Thursday, February 22, 2007

A funny thing happened on the way to my empire...

The cool thing about developing your “empire” is this: it forces you to sit down and think, “Do I really want to be writing on this topic for the next five or six years?”

That’s a good question to ask yourself. Many of us newbies flit from genre to genre in search of our “niche.” The thing is, our niche usually ends up being the place we happen to be when we get a sale. Brandilyn Collins talks extensively, in her own special way, about branding. To sum it up, she says don’t hopscotch between genres. Your readers develop expectations as does your publisher, so don’t torque ‘em off (I thought "torque 'em off" was a phrase Brandilyn might use).

Now back to the previous problem. I get the feeling that some us will end up falling into a genre simply because that’s the door that opened up for us. Nothing wrong with that. Somebody wants to pay me real money to write romance, I’ll do it (under a pen name). That will never happen, because I just can’t get excited about romance. Well, you know, the written kind. Please disregard any further insertions of foot in mouth.

But I can get excited about several different genres-mystery, suspense, espionage thrillers, and several others. Now here’s the difference: what am I really passionate about? What gets my mojo running? If I were to look at my web browser history right now, what would most populate the list? Okay, after Dilbert and the Weather Channel. I won’t tell you what that is for me, because I’m still wrestling with it. And, oh yeah, praying about it.

Which brings me back to my empire. Not exactly the same as genre, but there will be some connection. So, I’ve taken a simple concept and confused the heck out of it. But maybe that’s a good thing. Are you settling on an empire because it happens to be what your current WIP is about?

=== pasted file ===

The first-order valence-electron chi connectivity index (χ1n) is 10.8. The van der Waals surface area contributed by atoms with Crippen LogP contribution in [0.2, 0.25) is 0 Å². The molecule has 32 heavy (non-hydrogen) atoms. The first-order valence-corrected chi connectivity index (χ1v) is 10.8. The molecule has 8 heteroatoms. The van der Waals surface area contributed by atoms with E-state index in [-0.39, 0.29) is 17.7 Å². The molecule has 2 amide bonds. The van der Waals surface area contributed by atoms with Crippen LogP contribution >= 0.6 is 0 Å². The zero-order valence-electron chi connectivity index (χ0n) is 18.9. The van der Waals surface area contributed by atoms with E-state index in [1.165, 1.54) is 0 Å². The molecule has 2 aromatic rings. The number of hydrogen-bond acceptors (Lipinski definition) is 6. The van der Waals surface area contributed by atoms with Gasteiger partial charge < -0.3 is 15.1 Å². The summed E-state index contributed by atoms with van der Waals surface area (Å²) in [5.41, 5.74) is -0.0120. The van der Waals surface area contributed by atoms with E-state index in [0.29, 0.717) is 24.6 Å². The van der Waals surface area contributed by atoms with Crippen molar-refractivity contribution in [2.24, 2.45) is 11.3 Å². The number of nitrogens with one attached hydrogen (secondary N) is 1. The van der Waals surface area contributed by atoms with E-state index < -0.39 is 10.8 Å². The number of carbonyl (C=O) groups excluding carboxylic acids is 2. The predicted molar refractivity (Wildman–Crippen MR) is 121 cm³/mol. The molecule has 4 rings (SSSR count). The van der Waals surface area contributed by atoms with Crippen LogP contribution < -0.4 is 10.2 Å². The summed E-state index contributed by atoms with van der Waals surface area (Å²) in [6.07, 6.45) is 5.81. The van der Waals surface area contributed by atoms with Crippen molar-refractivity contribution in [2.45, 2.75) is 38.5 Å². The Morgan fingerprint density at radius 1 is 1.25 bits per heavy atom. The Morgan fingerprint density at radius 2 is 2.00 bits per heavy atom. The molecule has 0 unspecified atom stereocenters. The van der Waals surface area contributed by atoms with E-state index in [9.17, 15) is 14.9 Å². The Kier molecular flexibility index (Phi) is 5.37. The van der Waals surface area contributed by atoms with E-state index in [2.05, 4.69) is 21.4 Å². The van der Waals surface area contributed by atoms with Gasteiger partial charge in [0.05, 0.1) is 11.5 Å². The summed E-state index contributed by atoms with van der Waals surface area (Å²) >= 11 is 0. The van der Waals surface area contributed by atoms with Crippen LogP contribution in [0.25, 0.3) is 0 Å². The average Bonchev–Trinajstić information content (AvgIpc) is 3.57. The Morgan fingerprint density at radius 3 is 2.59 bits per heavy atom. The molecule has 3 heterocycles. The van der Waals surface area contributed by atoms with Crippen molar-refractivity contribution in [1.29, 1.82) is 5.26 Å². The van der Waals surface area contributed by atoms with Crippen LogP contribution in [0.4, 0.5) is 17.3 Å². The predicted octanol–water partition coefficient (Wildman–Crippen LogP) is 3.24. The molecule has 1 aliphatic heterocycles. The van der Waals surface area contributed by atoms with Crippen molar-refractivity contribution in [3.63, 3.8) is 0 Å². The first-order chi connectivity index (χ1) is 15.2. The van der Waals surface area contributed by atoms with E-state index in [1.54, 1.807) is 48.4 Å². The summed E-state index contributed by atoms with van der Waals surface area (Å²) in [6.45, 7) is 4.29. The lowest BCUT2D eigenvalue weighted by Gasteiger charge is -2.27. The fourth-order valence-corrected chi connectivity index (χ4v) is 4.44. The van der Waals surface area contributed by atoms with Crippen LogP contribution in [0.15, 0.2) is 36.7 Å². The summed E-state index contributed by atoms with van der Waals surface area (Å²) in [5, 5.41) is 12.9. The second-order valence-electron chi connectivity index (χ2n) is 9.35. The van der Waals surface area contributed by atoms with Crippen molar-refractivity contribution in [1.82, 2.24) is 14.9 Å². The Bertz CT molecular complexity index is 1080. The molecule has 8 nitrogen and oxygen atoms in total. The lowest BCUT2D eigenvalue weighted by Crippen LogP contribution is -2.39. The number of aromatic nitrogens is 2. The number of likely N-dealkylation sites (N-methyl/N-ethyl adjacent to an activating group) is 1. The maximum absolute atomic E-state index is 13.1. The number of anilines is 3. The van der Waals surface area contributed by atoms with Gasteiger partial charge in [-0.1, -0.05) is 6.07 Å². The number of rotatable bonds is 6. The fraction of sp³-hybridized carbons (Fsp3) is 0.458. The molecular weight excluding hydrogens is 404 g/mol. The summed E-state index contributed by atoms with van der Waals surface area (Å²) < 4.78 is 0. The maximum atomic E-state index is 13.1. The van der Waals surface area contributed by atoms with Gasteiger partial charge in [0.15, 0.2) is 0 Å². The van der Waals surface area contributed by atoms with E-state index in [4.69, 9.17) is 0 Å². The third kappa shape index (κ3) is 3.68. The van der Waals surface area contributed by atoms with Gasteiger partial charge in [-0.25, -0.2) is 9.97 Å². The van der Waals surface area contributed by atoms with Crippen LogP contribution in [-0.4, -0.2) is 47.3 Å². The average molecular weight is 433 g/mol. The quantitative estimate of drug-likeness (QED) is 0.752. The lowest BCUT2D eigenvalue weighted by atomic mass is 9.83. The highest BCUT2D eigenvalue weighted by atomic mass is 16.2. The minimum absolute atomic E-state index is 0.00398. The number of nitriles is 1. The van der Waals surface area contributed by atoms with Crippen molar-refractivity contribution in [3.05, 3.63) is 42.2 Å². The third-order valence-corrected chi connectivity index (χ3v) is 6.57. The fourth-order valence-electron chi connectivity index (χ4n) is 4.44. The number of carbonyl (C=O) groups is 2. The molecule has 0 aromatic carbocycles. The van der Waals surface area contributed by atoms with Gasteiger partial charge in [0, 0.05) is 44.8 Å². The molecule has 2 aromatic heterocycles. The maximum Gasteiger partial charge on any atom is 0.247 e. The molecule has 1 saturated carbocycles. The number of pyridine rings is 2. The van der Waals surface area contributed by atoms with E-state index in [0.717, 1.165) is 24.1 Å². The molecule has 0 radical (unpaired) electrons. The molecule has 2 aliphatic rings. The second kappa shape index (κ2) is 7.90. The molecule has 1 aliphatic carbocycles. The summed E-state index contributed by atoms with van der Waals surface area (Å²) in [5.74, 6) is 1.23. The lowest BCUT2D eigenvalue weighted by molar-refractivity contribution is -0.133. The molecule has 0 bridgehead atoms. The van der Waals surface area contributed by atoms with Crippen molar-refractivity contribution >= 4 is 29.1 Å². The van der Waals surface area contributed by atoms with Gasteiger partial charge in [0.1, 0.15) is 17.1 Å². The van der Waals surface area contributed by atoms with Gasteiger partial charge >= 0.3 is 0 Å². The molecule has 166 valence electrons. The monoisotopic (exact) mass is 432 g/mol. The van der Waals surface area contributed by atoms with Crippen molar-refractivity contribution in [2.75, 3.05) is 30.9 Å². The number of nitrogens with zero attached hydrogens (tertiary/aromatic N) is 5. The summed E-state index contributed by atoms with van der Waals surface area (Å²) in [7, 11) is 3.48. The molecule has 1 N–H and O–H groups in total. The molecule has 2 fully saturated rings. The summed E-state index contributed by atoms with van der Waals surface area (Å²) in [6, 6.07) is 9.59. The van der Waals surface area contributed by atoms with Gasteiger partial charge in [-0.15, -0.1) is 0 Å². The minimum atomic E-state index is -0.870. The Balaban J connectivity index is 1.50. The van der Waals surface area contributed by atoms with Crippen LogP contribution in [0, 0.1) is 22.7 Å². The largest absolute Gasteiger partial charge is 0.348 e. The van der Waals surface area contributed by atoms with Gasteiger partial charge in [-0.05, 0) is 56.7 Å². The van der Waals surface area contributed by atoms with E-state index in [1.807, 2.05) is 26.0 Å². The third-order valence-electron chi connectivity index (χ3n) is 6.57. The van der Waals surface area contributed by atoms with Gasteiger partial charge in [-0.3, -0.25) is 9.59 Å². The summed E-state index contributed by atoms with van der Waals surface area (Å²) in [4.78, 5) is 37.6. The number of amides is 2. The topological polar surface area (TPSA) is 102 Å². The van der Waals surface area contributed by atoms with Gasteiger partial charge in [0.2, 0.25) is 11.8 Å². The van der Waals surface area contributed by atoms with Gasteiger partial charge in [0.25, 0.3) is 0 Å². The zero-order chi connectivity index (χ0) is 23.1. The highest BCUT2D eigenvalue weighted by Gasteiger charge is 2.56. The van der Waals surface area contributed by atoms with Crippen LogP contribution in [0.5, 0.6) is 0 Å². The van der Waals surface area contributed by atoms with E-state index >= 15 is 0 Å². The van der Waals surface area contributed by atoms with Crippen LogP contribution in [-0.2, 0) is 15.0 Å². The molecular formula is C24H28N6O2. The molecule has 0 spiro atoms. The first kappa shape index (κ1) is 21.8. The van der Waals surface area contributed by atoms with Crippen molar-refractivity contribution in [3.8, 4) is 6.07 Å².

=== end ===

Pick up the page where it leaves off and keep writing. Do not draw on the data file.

Take a look at that browser history. Where ya been hangin’ out at? Chances are, that’s your empire, the one that will drive you out of a warm bed at 4am to catch up on the latest and, of course, write about.

Remember, this isn’t a race. We’ve been punching these keys for a loooong time. Let’s not rush into something we’ll regret in a few years.

1 comment:

Mark said...

What I sometimes think of as "THE IMPOSSIBLE BALANCE."

How do you balance what you're good at with what appeals to you most to what actually sells and your own creative impulses.

I think one thing writers might do is take a look at their own bookshelves and say, "What books do I reread. Why? What are the most common books on my shelf? Who's my favorite author? Why?"

If you read tons of technothrillers, there's a good chance that's what you should be writing.

If you read tons of PI novels, there's a good chance that's what you should be writing.

I note that my reading tends to shift a bit every 7 or 8 years (7 year itch?). There was a while when I was a big fan of sort of zany caper novels like those written by Carl Hiaasen and Joe Wambaugh (Finnegan's Week) and Ross Thomas.

Then I got into PIs (Sue Grafton, Robert B. Parker et al).

And espionage and...

But when I look hard at what I like most, I like mystery/thrillers with a lot of action, a fairly clear-cut hero with brains but a lot of physicality (think Lucas Davenport from John Sandford's novels or Doc Ford from Randy Wayne White's novels).

Hmmm, that sounds an awful lot like my series character Derek Stillwater.